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Creative job applications might be the way to land your dream role

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JOHN Jaxheimer wants to work at Spotify — so he’s spent 100 hours and $700 on a personal campaign telling them so.

The 42-year-old was worried that his resume was destined for the recycle bin if he took the traditional route of applying without someone pulling for him on the inside. He applied online in January, after all, and didn’t get a response from the company until five months later.

So when he got the call in June telling him to “keep an eye on their job board,” he decided to draw on his branding talents from working in creative marketing at Sports Illustrated and Rolling Stone to catch the company’s attention.

He launched his “Dear Spotify” campaign this summer, using his own money to design, print and plaster more than 100 posters (in Spotify’s font and colours) near the company’s New York office, which feature song lyrics and hidden messages telling execs why they should hire him. Call it a guerrilla resumé.

There’s still no word on whether anyone at the company noticed the ads, although they remain posted all around the area.

They do include the upside-down Instagram handle @DearSpotify2018 — so even if Spotify doesn’t bite, the posters serve as a calling card for other potential employers to hire him. “Being able to work for a successful company that I also have a real affinity for is the dream,” said Jaxheimer.

“The primary goal was always to land a job a Spotify. (But) if another company looks at what I’ve done and wants to talk, it would be refreshing to not have to write yet another customised cover letter, love letter — or any kind of letter, for that matter.”

He’s not the only job hunter employing extreme tactics to land the perfect gig. In fact, sending a resume in cold is referred to by management experts as “throwing paper aeroplanes into the galaxy,” says Wharton School management professor Peter Cappelli.

Instead of 200 resumes, employers want 10 they actually like, according to Wharton research. So you can see why sending a resume alone “makes applicants feel helpless,” Mr Cappelli said.

Some creative candidates are turning to grand gestures like Jaxheimer’s campaign to get a potential employer’s attention.

For example, aspiring copywriter Jade Delaney, 23, showed up at the McCann Bristol ad agency’s Manhattan office in May painted gold like the Fearless Girl statue. It worked; she’s now a full-time employee of the company with the title junior conceptual creative.

Managing director Andy Reid told AdWeek he liked that she was “brave enough to stand out from the crowd.” Delaney’s takeaway to Campaign Live was that “Some doors don’t open until you kick them down.”

This guy’s Google Maps resume that shows where he’s worked around the world has landed him multiple freelance filmmaking gigs, including digital campaigns for American Express and L’Oreal. Another invented a reverse job application, which offered companies the opportunity to apply for him. It went viral after he posted it to Reddit and he landed a job in tech at an online mortgage financing site in Chicago.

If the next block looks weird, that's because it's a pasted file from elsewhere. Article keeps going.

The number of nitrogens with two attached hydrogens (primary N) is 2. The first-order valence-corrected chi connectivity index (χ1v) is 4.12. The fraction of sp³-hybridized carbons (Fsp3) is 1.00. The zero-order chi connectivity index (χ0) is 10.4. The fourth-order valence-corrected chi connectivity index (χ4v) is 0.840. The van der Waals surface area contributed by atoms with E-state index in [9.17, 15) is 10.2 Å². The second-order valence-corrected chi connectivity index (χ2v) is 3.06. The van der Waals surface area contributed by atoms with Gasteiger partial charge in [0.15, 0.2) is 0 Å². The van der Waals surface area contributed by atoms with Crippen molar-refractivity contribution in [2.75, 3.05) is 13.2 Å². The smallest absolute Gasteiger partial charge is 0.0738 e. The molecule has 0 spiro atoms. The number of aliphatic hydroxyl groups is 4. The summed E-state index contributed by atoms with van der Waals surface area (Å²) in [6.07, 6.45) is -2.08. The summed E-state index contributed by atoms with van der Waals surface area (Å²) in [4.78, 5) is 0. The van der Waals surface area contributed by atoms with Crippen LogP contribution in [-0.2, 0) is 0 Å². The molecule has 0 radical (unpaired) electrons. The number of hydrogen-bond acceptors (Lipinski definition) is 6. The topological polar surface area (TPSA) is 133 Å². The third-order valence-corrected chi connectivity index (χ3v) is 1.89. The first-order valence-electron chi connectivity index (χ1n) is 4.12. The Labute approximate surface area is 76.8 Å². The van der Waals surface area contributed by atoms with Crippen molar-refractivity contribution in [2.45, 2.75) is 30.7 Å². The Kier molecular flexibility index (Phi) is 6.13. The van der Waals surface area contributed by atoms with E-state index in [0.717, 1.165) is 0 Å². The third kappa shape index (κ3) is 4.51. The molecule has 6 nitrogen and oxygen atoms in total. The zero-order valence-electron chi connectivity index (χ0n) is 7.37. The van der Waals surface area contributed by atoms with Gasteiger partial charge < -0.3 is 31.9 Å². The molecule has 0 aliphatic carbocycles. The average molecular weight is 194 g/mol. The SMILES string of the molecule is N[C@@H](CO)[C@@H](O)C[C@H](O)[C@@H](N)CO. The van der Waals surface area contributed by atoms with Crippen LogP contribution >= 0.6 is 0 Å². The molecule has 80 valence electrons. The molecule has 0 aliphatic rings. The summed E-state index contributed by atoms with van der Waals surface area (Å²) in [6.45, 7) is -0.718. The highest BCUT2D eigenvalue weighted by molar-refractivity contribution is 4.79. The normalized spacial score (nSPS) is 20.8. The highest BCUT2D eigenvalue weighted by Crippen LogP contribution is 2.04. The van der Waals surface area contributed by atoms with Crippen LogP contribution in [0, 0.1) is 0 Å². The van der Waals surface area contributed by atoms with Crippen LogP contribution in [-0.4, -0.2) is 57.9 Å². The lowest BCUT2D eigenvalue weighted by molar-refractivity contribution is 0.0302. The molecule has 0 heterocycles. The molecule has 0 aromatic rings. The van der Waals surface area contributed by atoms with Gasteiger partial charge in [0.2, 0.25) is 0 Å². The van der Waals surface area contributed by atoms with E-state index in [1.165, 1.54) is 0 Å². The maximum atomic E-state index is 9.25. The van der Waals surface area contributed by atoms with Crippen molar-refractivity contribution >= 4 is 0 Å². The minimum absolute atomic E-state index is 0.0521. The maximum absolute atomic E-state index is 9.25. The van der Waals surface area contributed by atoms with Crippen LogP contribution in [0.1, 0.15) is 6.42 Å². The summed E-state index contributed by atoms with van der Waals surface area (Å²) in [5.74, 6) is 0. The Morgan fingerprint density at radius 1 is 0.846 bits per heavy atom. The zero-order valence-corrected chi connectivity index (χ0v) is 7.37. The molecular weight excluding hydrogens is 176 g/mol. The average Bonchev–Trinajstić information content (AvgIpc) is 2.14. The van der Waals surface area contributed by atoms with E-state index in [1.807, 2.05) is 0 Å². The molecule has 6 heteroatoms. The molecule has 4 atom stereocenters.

Rachel Carlson, CEO and founder of Guild Education has a front-row seat to how Fortune 500 companies staff up. She has seen the advantages of hiring employees outside the traditional resume process, like taking on interns or promoting someone internally with less experience but a lot of drive.

“If a potential employee has the grit and persistence, but maybe not the connections, they (still) deserve a shot,” she told Moneyish.

“The resume is all about telling, not showing. (So) letting someone demonstrate their abilities falls outside the resume.

“We often hire the person whose resume didn’t stand out, but whose skills and projects stand out dramatically,” she added. “My hope is we’re in a world where what you’ve done in the past isn’t the only indicator of your future success.”

Workplace expert and author Dan Schawbel also suggests going the extra step when applying for a job — as long as you keep it positive.

“It’s all about standing out in a competitive job market,” he said.

“Anything you can do that differentiates you will be effective as long as it’s not in a negative light.” (For instance, repeatedly emailing the hiring manager, or showing up at your potential boss’s house, are things you really do not want to do.)

One shows your creativity, the other just shows you’re insane, Schawbel stresses. He says that a general rule for knowing the difference is, if your plan is truly “inventive” (and not annoying), then you’re probably OK.

Genuine creatives will always stand out, he added.

In Jaxheimer’s case with Spotify, Schawbel says visual evidence of a job you can do — like printing posters in Spotify’s aesthetic — should show a potential employer that not only are you experienced, but you genuinely understand the company.

“Someone who put an enormous amount of time into getting a job at a specific company has figured out what companies they really want to work for — and should have their efforts noticed,” he said.

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